And it may have been more thrilling than it needed to be. The East's repeated attempts to get Jordan the game-winning shot, and Jordan's repeated attempts to take it, probably cost them the game in regulation.
Late in the fourth quarter, with the East up by one and the players playing hard again, Jordan went one-on-one against the entire West team, which collapsed on him as he drove the lane. Some simple math would tell you that somebody in an East uniform -- in fact, everyone in an East uniform -- was open. But Jordan, looking for that legend-enhancing game-winner, took the shot, which was blocked by the not-quite-legendary Shawn Marion. The West tied the game with 10 seconds remaining when Kobe Bryant hit one of two free throws after being fouled by Jordan. The TNT announcers wondered whose number East coach Isiah Thomas would call for the final play. Former Knicks coach Jeff Van Gundy summed it up: "If you're sentimental you go to Jordan. If you want to win it, go to McGrady."
Yesterday or today? The ball went to Jordan. He went one-on-one with Marion, who forced him into a tough fadeaway, which he missed. If Jordan had played even passable basketball in the last 20 seconds, the East would have won.
But his teammates continued to look to him in overtime, and it almost paid off. In the waning seconds, with the score tied, Jordan went one-on-one with Marion again. He elevated. Marion leaped with him. Jordan released a twisting, fadeaway jumper from the right baseline. Good! The crowd erupted. The East led by two with three seconds left. Jordan had a magic moment left in him after all.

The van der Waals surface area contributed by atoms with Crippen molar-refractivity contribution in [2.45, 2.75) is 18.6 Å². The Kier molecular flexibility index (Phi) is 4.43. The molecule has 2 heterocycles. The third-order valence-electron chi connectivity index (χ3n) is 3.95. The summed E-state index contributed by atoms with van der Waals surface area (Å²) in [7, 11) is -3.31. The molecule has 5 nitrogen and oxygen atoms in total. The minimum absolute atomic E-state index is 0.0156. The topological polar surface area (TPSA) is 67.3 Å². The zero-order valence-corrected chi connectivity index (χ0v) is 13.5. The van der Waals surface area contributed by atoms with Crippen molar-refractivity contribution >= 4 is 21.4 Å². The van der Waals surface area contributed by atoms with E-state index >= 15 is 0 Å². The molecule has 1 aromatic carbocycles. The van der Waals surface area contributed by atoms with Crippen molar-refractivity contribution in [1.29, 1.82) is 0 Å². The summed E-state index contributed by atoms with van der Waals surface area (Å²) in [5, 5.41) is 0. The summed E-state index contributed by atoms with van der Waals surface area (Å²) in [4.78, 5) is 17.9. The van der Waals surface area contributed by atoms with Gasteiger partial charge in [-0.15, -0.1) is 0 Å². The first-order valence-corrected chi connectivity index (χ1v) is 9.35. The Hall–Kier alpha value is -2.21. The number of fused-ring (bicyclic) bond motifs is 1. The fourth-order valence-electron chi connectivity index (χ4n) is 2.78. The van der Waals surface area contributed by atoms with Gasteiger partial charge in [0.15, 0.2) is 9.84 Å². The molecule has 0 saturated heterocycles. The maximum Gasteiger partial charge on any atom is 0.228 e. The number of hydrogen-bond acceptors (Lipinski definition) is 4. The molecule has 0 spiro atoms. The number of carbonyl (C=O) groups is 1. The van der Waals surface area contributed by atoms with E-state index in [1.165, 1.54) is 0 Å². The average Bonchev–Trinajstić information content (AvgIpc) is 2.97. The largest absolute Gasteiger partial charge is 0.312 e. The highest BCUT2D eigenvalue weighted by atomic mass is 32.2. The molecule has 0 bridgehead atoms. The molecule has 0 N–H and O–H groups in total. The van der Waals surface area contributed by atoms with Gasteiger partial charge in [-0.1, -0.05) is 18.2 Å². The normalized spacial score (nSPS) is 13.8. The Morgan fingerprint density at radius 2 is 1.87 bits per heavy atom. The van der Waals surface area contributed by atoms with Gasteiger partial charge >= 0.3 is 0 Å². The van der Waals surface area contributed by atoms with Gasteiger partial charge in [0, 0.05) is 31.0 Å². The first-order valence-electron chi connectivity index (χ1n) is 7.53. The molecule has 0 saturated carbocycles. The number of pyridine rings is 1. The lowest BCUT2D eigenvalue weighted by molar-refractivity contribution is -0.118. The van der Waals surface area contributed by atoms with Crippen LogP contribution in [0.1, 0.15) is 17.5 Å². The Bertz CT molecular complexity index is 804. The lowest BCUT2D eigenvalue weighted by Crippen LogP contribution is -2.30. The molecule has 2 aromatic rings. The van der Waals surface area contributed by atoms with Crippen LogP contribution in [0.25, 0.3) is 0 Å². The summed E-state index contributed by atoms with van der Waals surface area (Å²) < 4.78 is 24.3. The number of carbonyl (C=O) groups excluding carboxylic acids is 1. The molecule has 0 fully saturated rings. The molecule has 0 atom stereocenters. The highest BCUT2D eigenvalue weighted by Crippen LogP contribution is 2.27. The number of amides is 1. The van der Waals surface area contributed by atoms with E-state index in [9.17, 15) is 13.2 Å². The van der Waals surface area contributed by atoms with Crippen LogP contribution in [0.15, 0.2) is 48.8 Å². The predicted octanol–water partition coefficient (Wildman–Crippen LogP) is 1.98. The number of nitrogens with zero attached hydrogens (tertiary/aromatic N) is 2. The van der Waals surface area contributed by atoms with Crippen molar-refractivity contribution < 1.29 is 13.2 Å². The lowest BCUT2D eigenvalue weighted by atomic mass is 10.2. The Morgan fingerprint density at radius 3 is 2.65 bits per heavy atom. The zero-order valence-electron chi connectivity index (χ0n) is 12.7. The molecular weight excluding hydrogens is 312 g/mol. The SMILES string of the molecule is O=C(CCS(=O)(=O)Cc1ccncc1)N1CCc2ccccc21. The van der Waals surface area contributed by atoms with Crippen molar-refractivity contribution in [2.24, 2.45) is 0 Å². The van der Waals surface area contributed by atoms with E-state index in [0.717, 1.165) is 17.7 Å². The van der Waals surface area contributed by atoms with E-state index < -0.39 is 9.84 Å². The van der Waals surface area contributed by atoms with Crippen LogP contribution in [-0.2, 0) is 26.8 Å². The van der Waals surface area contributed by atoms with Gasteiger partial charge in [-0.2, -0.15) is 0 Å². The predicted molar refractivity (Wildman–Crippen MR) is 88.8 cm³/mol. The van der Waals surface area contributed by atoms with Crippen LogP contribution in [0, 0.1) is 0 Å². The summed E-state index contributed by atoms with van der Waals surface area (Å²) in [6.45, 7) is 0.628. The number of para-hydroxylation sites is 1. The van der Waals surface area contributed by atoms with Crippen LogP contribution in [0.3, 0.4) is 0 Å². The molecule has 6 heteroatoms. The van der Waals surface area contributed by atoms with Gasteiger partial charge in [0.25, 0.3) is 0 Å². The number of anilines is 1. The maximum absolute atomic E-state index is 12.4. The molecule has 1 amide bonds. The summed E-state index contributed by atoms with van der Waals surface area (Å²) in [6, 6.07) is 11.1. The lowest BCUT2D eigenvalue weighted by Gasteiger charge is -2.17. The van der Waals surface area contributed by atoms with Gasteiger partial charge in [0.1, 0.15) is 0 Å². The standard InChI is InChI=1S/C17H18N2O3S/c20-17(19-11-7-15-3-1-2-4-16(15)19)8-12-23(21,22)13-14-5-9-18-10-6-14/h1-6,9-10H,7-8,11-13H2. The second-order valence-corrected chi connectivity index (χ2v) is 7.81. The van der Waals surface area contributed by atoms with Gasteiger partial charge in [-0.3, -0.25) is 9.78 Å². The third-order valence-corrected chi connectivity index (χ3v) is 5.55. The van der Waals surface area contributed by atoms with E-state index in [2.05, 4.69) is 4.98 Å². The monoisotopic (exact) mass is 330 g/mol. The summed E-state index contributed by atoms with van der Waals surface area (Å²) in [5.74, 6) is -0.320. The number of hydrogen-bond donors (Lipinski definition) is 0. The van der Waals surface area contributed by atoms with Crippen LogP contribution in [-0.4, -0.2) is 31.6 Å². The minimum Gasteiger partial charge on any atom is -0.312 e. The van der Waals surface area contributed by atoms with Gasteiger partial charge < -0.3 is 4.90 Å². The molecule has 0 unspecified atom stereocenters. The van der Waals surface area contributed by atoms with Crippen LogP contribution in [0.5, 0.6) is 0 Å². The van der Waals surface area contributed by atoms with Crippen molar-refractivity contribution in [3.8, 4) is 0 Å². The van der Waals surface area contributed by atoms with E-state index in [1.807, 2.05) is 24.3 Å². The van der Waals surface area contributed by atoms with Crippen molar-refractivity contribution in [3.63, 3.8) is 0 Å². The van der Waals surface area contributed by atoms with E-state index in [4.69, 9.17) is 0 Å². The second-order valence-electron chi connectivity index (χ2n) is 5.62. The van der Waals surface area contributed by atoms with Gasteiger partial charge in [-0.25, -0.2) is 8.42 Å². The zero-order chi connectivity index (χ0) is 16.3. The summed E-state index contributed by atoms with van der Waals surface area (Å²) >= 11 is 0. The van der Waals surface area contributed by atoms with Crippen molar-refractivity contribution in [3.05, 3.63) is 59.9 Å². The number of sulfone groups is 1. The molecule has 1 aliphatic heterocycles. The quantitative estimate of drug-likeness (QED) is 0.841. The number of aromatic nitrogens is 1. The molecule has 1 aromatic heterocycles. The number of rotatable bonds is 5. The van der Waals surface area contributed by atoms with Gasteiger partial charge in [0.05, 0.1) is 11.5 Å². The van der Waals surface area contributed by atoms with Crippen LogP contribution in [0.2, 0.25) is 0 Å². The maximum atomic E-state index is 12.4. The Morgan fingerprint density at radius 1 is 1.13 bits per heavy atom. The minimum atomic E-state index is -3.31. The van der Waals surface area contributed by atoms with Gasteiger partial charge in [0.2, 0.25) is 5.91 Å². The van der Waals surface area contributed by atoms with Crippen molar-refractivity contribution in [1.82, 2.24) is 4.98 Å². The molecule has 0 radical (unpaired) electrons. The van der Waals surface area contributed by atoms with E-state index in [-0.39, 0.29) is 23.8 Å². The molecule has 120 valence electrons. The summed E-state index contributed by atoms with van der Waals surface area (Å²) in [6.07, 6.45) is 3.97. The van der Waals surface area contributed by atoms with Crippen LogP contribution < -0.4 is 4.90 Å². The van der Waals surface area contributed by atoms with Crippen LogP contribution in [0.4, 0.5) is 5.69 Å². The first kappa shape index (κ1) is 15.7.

But at the other end Jermaine O'Neal fouled Bryant on a 3-point shot, giving Kobe three free throws. Bryant, a great foul shooter, missed one of the three. The East now had the ball with one second left and the score tied. If you're sentimental, you go to Jordan. The East went to Jordan. He shot. Blocked by Marion.
If you want to win, bet on today.
The game went to a second overtime, the first in All-Star history. Jordan, who had played 36 minutes, scoring 20 points, sat out. The West, led by MVP Garnett, who scored 37, pulled away for a 155-145 win that was about as entertaining as an All-Star Game can be.
Even though Jordan almost provided one of those for-the-ages moments, to be replayed ad nauseam in slow motion, with bombastic music in the background, the spotlight would have been better shined elsewhere this weekend. As great as Jordan was in his long prime -- and no one was greater -- the game belongs to today's players, to Shaq and Kobe, Iverson and McGrady, Kidd and Wallace, Steve Francis, Dirk Nowitzki, Garnett and a host of others.
The NBA has been worrying out loud since Jordan's second retirement how it would replace him. It's incredible that the obvious answer -- you replace him with the next generation, same as any other superstar -- hasn't sunk in yet, and Jordan is still the center of attention, still the king. Even though Jordan's still playing, the NBA is living in the past by continuing to fawn over him. Yesterday's fine, but today's where it's at.
Having said that, I have to admit that the "retro" approach has some advantages. Television is never more annoying than when it's trying to be "hip," and going for the retro angle nips that in the bud. Also, calling your event "retro" means you can save on the entertainment. Kool & the Gang play for sandwiches and drink tickets these days, I hear.
The NBA used those savings at halftime, bringing in heavy hitter Mariah Carey to do her whispery thrush thing and hit her dog-whistle high notes in the service of ersatz emotion, everyone's favorite kind. In a moving tribute to Jordan, Carey sang, movingly, "Uhhhh-aah-uhh-uh-uh, ooo-ooooh-ooowooo oh yeah, baby. Need you boy, wha, ooh, ma-mamina, boy, wooo, oh, wooo-woo, sheemashee baby, oh, yeah boy, woo-woo-oo-OOOOOOOO!"
And that pretty much summed it up for me too.